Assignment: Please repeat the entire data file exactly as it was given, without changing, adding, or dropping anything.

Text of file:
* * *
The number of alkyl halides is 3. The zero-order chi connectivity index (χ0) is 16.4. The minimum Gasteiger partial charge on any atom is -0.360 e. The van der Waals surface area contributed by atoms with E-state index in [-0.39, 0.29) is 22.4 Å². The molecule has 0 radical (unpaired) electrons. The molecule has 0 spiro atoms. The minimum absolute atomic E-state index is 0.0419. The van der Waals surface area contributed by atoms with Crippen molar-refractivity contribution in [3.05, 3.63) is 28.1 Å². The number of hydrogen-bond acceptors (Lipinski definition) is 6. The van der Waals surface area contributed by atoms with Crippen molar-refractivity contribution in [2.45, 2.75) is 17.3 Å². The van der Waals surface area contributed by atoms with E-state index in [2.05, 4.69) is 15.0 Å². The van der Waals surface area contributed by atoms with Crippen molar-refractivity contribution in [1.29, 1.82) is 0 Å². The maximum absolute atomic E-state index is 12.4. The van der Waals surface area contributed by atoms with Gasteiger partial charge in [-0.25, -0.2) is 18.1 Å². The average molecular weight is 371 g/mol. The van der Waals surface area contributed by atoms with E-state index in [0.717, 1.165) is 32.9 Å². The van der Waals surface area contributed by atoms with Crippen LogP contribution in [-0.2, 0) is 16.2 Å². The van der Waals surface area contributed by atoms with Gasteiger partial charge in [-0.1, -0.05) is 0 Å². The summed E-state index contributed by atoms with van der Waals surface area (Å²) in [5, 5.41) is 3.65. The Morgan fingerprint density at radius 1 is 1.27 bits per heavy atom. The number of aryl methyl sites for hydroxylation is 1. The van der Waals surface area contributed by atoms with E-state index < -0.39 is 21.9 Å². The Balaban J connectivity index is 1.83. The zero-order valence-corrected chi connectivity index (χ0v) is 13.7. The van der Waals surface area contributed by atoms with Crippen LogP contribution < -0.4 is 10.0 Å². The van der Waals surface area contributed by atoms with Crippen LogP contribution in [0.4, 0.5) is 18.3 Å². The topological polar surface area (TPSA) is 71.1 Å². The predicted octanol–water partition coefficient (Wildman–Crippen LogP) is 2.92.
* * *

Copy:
The number of alkyl halides is 3. The zero-order chi connectivity index (χ0) is 16.4. The minimum Gasteiger partial charge on any atom is -0.360 e. The van der Waals surface area contributed by atoms with E-state index in [-0.39, 0.29) is 22.4 Å². The molecule has 0 radical (unpaired) electrons. The molecule has 0 spiro atoms. The minimum absolute atomic E-state index is 0.0419. The van der Waals surface area contributed by atoms with Crippen molar-refractivity contribution in [3.05, 3.63) is 28.1 Å². The number of hydrogen-bond acceptors (Lipinski definition) is 6. The van der Waals surface area contributed by atoms with Crippen molar-refractivity contribution in [2.45, 2.75) is 17.3 Å². The van der Waals surface area contributed by atoms with E-state index in [2.05, 4.69) is 15.0 Å². The van der Waals surface area contributed by atoms with Crippen molar-refractivity contribution in [1.29, 1.82) is 0 Å². The maximum absolute atomic E-state index is 12.4. The van der Waals surface area contributed by atoms with Gasteiger partial charge in [-0.25, -0.2) is 18.1 Å². The average molecular weight is 371 g/mol. The van der Waals surface area contributed by atoms with E-state index in [0.717, 1.165) is 32.9 Å². The van der Waals surface area contributed by atoms with Crippen LogP contribution in [-0.2, 0) is 16.2 Å². The van der Waals surface area contributed by atoms with Gasteiger partial charge in [-0.1, -0.05) is 0 Å². The summed E-state index contributed by atoms with van der Waals surface area (Å²) in [5, 5.41) is 3.65. The Morgan fingerprint density at radius 1 is 1.27 bits per heavy atom. The number of aryl methyl sites for hydroxylation is 1. The van der Waals surface area contributed by atoms with E-state index < -0.39 is 21.9 Å². The Balaban J connectivity index is 1.83. The zero-order valence-corrected chi connectivity index (χ0v) is 13.7. The van der Waals surface area contributed by atoms with Crippen LogP contribution < -0.4 is 10.0 Å². The van der Waals surface area contributed by atoms with Crippen LogP contribution in [0.4, 0.5) is 18.3 Å². The topological polar surface area (TPSA) is 71.1 Å². The predicted octanol–water partition coefficient (Wildman–Crippen LogP) is 2.92.